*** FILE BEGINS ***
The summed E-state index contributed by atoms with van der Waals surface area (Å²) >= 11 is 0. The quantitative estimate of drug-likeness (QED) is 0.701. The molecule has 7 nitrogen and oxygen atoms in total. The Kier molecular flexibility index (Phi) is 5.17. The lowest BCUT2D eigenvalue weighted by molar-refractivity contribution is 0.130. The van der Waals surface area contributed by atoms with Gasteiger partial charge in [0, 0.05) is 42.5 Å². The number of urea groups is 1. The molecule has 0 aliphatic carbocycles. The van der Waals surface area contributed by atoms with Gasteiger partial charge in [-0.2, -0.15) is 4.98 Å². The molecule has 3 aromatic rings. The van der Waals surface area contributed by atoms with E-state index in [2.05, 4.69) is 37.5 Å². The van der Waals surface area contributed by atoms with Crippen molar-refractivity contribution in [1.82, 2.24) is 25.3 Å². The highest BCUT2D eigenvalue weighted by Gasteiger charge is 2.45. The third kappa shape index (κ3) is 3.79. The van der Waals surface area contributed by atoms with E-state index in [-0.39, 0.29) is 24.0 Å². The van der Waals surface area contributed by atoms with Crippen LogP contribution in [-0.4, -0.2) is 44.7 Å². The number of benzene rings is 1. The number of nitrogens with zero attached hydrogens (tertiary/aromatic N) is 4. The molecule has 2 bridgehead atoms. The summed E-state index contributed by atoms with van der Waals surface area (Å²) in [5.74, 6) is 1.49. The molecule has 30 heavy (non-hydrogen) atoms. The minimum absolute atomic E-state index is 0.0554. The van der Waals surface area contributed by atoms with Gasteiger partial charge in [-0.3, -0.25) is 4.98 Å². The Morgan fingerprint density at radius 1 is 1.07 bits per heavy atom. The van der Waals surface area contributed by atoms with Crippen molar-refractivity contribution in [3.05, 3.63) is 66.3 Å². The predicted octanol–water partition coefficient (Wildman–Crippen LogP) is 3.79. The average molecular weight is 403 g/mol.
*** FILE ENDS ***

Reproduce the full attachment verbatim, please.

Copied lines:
The summed E-state index contributed by atoms with van der Waals surface area (Å²) >= 11 is 0. The quantitative estimate of drug-likeness (QED) is 0.701. The molecule has 7 nitrogen and oxygen atoms in total. The Kier molecular flexibility index (Phi) is 5.17. The lowest BCUT2D eigenvalue weighted by molar-refractivity contribution is 0.130. The van der Waals surface area contributed by atoms with Gasteiger partial charge in [0, 0.05) is 42.5 Å². The number of urea groups is 1. The molecule has 0 aliphatic carbocycles. The van der Waals surface area contributed by atoms with Gasteiger partial charge in [-0.2, -0.15) is 4.98 Å². The molecule has 3 aromatic rings. The van der Waals surface area contributed by atoms with E-state index in [2.05, 4.69) is 37.5 Å². The van der Waals surface area contributed by atoms with Crippen molar-refractivity contribution in [1.82, 2.24) is 25.3 Å². The highest BCUT2D eigenvalue weighted by Gasteiger charge is 2.45. The third kappa shape index (κ3) is 3.79. The van der Waals surface area contributed by atoms with E-state index in [-0.39, 0.29) is 24.0 Å². The van der Waals surface area contributed by atoms with Crippen LogP contribution in [-0.4, -0.2) is 44.7 Å². The number of benzene rings is 1. The number of nitrogens with zero attached hydrogens (tertiary/aromatic N) is 4. The molecule has 2 bridgehead atoms. The summed E-state index contributed by atoms with van der Waals surface area (Å²) in [5.74, 6) is 1.49. The molecule has 30 heavy (non-hydrogen) atoms. The minimum absolute atomic E-state index is 0.0554. The van der Waals surface area contributed by atoms with Gasteiger partial charge in [-0.3, -0.25) is 4.98 Å². The Morgan fingerprint density at radius 1 is 1.07 bits per heavy atom. The van der Waals surface area contributed by atoms with Crippen molar-refractivity contribution in [3.05, 3.63) is 66.3 Å². The predicted octanol–water partition coefficient (Wildman–Crippen LogP) is 3.79. The average molecular weight is 403 g/mol.